What’s the connection between chemistry and global health?
Well for starters, all modern medicine is dependent on advances in chemistry and other sciences. If we’re to keep up with increasing health challenges around the world – not just in developing countries but also in Asia, Europe, and even here in the United States – we simply must invest in chemical and scientific research.
For more than 20 years, USP’s Visiting Scientist Program has facilitated this kind of learning, research and exchange of knowledge by inviting scientific professionals from other countries to work directly on USP research projects.
Recently we spoke with Santiago Gallardo Dávila, one such visiting scientist enrolled in the program. Mr. Gallardo works as a pharmaceutical chemist in the Quality Control Laboratory at the Mexican Pharmacopeia.
He is incredibly enthusiastic about his profession, and champions the idea that chemistry will offer the solutions needed to tackle health challenges around the world.
Why did you decide to become a scientist?
When I was twelve years old in elementary school, I had my first encounter with chemistry. I gave a little presentation about the principle of microscopic components.
At that time, I didn’t know how to use the Internet. But I tried my best and although it was a simple presentation, that’s when it dawned on me, “I can do this! Science is for me!”
Later on in secondary school, my chemistry teacher told me that I had the aptitude to become a chemist. What he saw in me was an interest in the subject, and my willingness to help my classmates to improve their laboratory practice.
I wanted to be in a high school where I wouldn’t just graduate with a high school diploma, but with a technical degree as well. Actually, I’m both a chemist and a laboratory assistant coach. So for three years I studied in this capacity, made good grades and graduated.
Thereafter, I decided to go to university at the National Polytechnic Institute, one of the most recognized universities for chemistry in Mexico City.
To be honest, the first two years were very difficult. For example math, engineering and organic chemistry were tough for me. But in the end, I did it! I’m here now and I’m a chemist, and everyday I say to myself “You’re on the right path.”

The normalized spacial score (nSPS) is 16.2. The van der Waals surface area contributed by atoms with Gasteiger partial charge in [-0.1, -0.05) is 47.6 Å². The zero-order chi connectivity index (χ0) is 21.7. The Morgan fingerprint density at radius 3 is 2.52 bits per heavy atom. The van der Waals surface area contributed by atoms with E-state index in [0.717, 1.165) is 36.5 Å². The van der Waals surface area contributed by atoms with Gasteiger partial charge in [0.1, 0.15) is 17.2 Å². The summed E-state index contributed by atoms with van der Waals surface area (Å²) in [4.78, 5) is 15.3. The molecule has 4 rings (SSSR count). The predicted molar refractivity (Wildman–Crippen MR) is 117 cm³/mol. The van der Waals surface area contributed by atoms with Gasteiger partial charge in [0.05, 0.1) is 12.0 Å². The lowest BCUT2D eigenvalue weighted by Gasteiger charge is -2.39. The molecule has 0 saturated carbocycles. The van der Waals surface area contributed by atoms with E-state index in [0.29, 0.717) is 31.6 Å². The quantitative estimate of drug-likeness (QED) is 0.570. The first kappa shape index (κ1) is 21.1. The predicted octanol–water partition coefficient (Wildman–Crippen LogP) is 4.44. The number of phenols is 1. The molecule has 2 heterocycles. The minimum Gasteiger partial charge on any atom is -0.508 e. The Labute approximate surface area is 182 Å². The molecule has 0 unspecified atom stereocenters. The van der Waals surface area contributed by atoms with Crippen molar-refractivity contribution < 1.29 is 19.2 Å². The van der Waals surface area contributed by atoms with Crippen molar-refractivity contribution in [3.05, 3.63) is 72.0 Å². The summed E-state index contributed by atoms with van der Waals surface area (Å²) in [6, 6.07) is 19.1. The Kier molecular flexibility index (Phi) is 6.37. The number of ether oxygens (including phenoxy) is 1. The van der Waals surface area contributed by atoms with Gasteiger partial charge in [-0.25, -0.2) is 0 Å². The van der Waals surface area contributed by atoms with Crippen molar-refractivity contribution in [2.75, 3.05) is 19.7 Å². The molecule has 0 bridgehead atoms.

What are you hoping to learn from the USP visiting scientist program?
Not hoping. I’m already learning a lot.
This program is great. USP is always thinking about the future, not just the past. In Mexico City I work as a chemist in the Quality Control Laboratory but my work here is about modernization of monographs for identity tests. So this is very interesting work and I’m part of a great team. I’m very happy to have this opportunity.
How will this program impact the work you do in Mexico?
This project will have a big impact when I return to Mexico City. I will share what I’ve learned with my colleagues and I’ll tell them, “Hey, we have a lot of work to do. We have a lot to improve on but we have the resources, the facilities, and the knowledge – and we’re going to do it!”
I’m a good chemist. I know this because I met all the requirements for this program. However, I’m also learning what I can do better, and where I can improve. I now have the opportunity to interact with and share feedback with a lot of peers from around the world, and I’m looking forward to exchanging ideas about improving global health.
What aspect of USP’s culture is most appealing to you?
When I arrived here quite honestly, my first experience was difficult. Mexico is totally different – the life, transportation, food, everything!
But one of the things I like most about USP is that everyone who works here is very clear about what they’re doing. USP people understand their objectives, and what they need to do to achieve their goals. I think this focus is great. I admire how forward-thinking this organization is, always looking to improve – and not just improving reference standards but global health as a whole. I also like that USP looks for people who are intelligent, and who have a lot of health experience. So it’s really a great place.
What one change would you like to see happen in public health in your lifetime?
I think the one change I’d like to see in my lifetime is more people having access to healthcare and medical services.
We have too many health problems around the world these days and we need to get healthcare to those who need it most. We can do it! We have the information, the knowledge, facilities, and some very intelligent people. It’s just a matter of focusing all these things to achieve that one goal.
To learn more about the USP Visiting Scientist Program visit, http://www.usp.org/global/exchange-programs/visiting-scientist-program
**Disclaimer: The views expressed in this interview are those of Mr. Gallardo, and not necessarily those of USP.